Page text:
Leasing a property with vacant possession means that the property will be completely empty of previous tenants and any moveable objects, including rubbish. This can also apply to partitioning in some cases, so make sure that you include whether partitioning will be removed before a new tenant takes up the lease in your lease terms.
If the new tenant finds something (or someone) on the property, they can claim that vacant possession was not granted, which in some cases can cause long-winded and expensive disputes.
Any other clauses
These are just some of the most common types of clauses that are used in commercial property leases. There are other clauses that can be used to protect yourself and your liabilities, depending on the type of property and the length of the lease.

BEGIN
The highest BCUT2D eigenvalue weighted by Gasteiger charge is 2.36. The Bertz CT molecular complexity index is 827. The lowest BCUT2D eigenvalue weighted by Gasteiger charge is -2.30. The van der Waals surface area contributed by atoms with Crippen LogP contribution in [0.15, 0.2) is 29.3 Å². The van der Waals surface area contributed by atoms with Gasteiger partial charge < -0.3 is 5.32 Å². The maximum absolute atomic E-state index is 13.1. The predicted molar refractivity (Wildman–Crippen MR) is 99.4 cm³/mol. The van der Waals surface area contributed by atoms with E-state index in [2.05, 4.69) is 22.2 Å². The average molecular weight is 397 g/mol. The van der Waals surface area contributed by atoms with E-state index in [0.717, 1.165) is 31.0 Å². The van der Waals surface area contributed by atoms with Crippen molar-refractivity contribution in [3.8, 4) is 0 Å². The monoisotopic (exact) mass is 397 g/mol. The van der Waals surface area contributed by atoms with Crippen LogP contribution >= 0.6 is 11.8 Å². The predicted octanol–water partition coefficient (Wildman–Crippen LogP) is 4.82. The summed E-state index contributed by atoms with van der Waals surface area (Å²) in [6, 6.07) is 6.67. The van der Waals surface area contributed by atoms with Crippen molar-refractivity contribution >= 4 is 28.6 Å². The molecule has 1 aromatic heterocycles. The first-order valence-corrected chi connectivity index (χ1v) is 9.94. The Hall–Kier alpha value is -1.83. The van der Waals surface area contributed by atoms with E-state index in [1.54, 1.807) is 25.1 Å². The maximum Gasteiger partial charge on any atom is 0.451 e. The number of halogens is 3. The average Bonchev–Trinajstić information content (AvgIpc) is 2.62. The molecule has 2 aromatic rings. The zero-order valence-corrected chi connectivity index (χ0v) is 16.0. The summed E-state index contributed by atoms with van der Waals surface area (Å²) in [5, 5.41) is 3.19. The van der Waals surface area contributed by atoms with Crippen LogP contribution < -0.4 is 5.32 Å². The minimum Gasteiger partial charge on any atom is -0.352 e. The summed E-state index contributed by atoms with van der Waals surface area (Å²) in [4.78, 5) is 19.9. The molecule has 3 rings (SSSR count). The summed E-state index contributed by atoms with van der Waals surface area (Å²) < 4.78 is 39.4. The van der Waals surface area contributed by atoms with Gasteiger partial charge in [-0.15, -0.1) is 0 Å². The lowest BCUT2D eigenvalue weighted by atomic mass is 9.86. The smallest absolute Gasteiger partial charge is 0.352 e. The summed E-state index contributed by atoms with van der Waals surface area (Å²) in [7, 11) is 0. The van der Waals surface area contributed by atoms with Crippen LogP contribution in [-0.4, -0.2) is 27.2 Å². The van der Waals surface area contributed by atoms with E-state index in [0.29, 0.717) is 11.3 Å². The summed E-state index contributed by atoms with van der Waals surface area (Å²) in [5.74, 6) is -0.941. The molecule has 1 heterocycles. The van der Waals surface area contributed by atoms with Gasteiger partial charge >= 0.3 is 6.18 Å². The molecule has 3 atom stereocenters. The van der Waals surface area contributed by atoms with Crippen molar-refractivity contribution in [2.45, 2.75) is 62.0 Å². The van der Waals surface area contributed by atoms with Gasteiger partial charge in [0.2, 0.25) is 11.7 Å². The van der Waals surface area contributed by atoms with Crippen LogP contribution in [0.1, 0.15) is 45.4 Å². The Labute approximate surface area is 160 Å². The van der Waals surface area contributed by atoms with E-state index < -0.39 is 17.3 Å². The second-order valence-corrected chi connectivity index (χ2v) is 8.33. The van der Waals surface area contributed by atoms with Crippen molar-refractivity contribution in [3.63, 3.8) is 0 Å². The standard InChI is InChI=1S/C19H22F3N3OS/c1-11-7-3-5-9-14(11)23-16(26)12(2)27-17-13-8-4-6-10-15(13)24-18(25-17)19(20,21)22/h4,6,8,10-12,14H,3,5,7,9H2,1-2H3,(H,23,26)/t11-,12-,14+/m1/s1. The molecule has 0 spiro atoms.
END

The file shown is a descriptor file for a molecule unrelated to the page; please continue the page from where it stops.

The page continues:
Hopefully, it’s easy to see why it’s worthwhile using a specialist for your legal work with commercial property, as there are items you may either need to be wary of, or be able to use to your advantage, in a lease which wouldn’t necessarily be apparent to another type of property lawyer. For further information about leases and what the role of a commercial property solicitor would be when leasing your commercial property, visit Bray & Bray Commercial Property Law.
About the author:
Catherine Angrave is a specialist commercial property solicitor who specialises in all aspects of commercial property leases across a range of industries and sectors. An Associate Solicitor, Catherine works for regional law firm Bray & Bray Solicitors, which has four offices across Leicestershire.